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# Re: Derivative via mathematica
*To*: mathgroup@smc.vnet.net
*Subject*: [mg10566] Re: Derivative via mathematica
*From*: Paul Abbott <paul@physics.uwa.edu.au>
*Date*: Tue, 20 Jan 1998 16:54:08 -0500
*Organization*: University of Western Australia
*References*: <69ncl9$8d5@smc.vnet.net>
cai wrote:
> I just used mathematica for a couple of days. I am trying to compute
> the derivative under mathematica. Because the function is complicated,
> I like to break it down.
>
> f[t_] = (m/(1+Exp[1/t] +b)
>
> Here m and b are functions of t.
Then you probably should enter this as
In[1]:= f[t_] = m[t]/(1 + Exp[1/t] + b[t])
Out[1]=
m[t]
-----------------
1
b[t] + Exp[-] + 1
t
> What I want is if I define the values of m' and b', rewrite the f
>
> m' = p
> b' = q // well, I dont know how to define, this is the idea
>
> f[t_, m[t], b[t]] = (m/(1+Exp[1/t] +b)
>
> then use the command D[f[t,m[t],b[t]],t] hopeful get a equation which is
> the function of t, p and q. How to do that?
Is this what you want (using pattern-matching and replacement rules)?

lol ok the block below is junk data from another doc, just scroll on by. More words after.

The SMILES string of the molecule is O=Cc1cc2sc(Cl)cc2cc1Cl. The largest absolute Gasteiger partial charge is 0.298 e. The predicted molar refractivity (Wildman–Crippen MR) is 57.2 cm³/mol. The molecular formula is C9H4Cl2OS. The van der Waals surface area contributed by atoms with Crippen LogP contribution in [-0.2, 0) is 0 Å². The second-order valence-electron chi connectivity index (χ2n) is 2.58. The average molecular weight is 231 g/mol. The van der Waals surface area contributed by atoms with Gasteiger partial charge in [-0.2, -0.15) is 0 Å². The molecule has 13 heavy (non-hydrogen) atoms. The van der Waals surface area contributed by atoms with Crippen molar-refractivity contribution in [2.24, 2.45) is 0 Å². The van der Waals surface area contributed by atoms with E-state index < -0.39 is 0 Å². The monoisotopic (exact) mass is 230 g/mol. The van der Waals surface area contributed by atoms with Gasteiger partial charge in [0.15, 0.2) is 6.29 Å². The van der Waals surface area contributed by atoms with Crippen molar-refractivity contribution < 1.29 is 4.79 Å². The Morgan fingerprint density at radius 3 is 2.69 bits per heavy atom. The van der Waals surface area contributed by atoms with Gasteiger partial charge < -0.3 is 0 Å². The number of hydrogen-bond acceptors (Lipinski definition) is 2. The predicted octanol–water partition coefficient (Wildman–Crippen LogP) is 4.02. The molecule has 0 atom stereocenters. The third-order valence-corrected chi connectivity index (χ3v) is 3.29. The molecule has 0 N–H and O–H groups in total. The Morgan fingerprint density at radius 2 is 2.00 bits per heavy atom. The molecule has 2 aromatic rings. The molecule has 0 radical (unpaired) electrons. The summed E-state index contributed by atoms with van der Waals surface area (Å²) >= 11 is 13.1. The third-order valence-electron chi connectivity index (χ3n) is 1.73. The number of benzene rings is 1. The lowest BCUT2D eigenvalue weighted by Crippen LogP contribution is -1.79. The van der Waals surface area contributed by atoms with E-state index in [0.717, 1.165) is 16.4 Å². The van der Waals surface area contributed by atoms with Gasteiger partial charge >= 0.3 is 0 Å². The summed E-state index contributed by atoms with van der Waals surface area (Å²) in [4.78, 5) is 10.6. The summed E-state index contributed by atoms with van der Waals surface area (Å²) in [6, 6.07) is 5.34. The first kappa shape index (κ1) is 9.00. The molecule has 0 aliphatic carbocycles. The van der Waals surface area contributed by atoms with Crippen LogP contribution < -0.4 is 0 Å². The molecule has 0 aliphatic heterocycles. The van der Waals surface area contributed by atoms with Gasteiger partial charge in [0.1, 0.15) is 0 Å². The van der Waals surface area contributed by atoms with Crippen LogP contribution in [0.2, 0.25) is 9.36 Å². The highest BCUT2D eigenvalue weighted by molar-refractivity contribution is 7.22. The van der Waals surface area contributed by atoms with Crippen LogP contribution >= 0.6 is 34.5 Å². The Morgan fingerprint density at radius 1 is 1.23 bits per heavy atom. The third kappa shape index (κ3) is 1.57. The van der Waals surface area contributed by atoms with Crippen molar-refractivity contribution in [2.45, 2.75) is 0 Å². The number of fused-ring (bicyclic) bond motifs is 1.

In[2]:=f'[t]
Out[2]=
1
Exp[-]
t
m[t] (b'[t] - ------)
2
m'[t] t ----------------- -
---------------------
1 1 2 b[t] + Exp[-] + 1 (b[t] +
Exp[-] + 1)
t t
In[3]:= %/.f_[t_]:>f/.{m'->p,b'->q}
Out[3]=
1
Exp[-]
t
m (q - ------)
2
p t
-------------- - -----------------
1 1 2
b + Exp[-] + 1 (b + Exp[-] + 1)
t t
Cheers,
Paul
____________________________________________________________________
Paul Abbott Phone: +61-8-9380-2734
Department of Physics Fax: +61-8-9380-1014
The University of Western Australia Nedlands WA 6907
mailto:paul@physics.uwa.edu.au AUSTRALIA
http://www.pd.uwa.edu.au/~paul
God IS a weakly left-handed dice player
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